Police in Baton Rouge say they have arrested three people who stole guns with the goal of killing police officers. They are still looking for a fourth suspect in the alleged plot, NPR's Greg Allen reports.

"Police say the thefts were at a Baton Rouge pawn shop early Saturday morning," Greg says. "One person was arrested at the scene. Since then, two others have been arrested and six of the eight stolen handguns have been recovered. Police are still looking for one other man."

A 13-year-old boy is among those arrested, Greg says.

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After an international tribunal invalidated Beijing's claims to the South China Sea, Chinese authorities have declared in no uncertain terms that they will be ignoring the ruling.

The Philippines brought the case to the Permanent Court of Arbitration in The Hague, objecting to China's claims to maritime rights in the disputed waters. The tribunal agreed that China had no legal authority to claim the waters, and was infringing on the sovereign rights of the Philippines.

Donald Trump is firing back at Supreme Court Justice Ruth Bader Ginsburg after she made disparaging comments about him in several media interviews. He tweeted late Tuesday that she "has embarrassed all" with her "very dumb" comments about the candidate. Trump ended his tweet with "Her mind is shot - resign!":

Donald Trump wrapped up his public tryout of potential vice presidential candidates in Indiana Tuesday night with Gov. Mike Pence giving the final audition.

The Indiana governor's stock as Trump's possible running mate is believed to be on the rise, with New Jersey Gov. Chris Christie and former House Speaker Newt Gingrich also atop the list. Sources tell NPR the presumptive GOP presidential nominee is close to making a decision, which he's widely expected to announce by Friday.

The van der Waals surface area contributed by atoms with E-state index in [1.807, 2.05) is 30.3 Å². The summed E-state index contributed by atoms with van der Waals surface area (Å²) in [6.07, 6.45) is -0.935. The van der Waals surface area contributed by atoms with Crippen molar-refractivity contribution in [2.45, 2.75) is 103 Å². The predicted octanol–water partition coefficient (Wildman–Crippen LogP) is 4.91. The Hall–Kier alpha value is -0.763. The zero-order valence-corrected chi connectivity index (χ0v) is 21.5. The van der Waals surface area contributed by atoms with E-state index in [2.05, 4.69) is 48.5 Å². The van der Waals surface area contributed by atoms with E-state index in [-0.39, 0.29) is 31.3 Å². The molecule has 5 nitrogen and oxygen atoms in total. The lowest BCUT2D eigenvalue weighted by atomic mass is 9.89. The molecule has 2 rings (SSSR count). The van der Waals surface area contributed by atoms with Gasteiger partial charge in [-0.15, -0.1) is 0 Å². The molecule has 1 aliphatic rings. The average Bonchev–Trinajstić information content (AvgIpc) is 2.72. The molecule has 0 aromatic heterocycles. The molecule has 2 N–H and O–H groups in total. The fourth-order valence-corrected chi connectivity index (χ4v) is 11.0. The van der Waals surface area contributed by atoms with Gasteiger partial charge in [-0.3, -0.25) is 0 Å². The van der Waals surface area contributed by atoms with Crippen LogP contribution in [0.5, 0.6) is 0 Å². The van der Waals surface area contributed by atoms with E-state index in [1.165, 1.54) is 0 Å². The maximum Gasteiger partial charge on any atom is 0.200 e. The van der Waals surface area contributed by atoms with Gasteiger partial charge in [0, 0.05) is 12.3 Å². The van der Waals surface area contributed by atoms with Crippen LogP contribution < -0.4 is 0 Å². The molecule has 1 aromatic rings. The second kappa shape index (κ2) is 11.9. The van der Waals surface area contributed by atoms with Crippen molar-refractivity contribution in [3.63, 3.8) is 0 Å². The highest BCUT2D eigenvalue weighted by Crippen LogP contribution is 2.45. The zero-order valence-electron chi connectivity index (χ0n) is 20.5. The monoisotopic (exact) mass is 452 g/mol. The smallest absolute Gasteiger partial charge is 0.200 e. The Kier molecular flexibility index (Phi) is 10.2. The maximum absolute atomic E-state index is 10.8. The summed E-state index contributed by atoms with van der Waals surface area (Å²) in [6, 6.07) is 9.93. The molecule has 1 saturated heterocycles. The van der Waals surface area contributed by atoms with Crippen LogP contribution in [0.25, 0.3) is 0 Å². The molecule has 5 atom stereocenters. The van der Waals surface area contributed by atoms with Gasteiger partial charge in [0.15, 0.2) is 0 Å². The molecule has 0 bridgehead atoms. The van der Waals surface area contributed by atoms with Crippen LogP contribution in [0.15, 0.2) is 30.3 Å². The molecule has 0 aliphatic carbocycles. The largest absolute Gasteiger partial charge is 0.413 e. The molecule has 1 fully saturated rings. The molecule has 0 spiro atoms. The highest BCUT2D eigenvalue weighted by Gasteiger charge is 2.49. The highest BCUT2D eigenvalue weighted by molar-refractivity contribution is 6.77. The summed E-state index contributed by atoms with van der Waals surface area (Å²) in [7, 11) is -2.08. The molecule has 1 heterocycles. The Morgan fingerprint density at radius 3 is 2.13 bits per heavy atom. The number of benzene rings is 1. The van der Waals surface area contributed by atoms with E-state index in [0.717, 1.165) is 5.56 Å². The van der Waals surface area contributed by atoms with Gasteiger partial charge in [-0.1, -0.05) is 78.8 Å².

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The unassuming hero of Jonas Karlsson's clever, Kafkaesque parable is the opposite of a malcontent. Despite scant education, a limited social life, and no prospects for success as it is usually defined, he's that rarity, a most happy fella with an amazing ability to content himself with very little. But one day, returning to his barebones flat from his dead-end, part-time job at a video store, he finds an astronomical bill from an entity called W.R.D. He assumes it's a scam. Actually, it is more sinister-- and it forces him to take a good hard look at his life and values.

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Donald Trump picked a military town — Virginia Beach, Va. — to give a speech Monday on how he would go about overhauling the Department of Veterans Affairs if elected.

He blamed the Obama administration for a string of scandals at the VA during the past two years, and claimed that his rival, Hillary Clinton, has downplayed the problems and won't fix them.

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Santorum Tax Returns Draw Critics Of His Low Charitable Giving

Feb 16, 2012

Rick Santorum released four years' worth of tax returns Wednesday evening which showed that he is wealthy by any measure.

But his returns may also allow his critics, both those aligned with Mitt Romney, his chief rival for the Republican presidential nomination and those who aren't, to attack the former U.S. senator from Pennsylvania for not giving as much to charity as many others at his income level.

An excerpt from Politico, which first reported on the tax returns:

"Santorum and his wife Karen filed joint returns for all four years. As you'll see from the returns, the Santorums' adjusted gross income went from about $659,000 in 2007, his first year out of the Senate, to $952,000 in 2008, to $1.1 million in 2009 and about $923,000 in 2010.

"They paid about $167,000 in taxes in 2007, about $262,000 in 2008, $310,000 in 2009, and $263,000 in 2010.

"There is depreciation on a condo property over the various years. The Santorums' charitable giving was a small percentage of his income each year."

The Santorums actually gave less than two percent of their income to charity, a smaller percentage than the average for people in their income group though not extremely so. The average is slightly more than three percent.

It's much less than the 16 percent the Romney and his wife Anne donated to charity, however. That could present something of an opening for Santorum's critics to accuse him of talking the talk but not walking the walk when it comes to faith and social values. Many devout people of faith tithe, giving at least 10 percent of their income to their church.

The emerging criticism was apparent in a post by Jennifer Rubin, a conservative blogger at the Washington Post.

"... In those four years he gave a shockingly tiny amount to charity. In no year was charitable giving more than 3 percent of his income, and he dipped below 2 percent in one year.

"He apparently believes in church doctrine about contraception but not about tithing."

Similar criticisms could be seen in the comments section of the Politico story.

Copyright 2012 National Public Radio. To see more, visit http://www.npr.org/.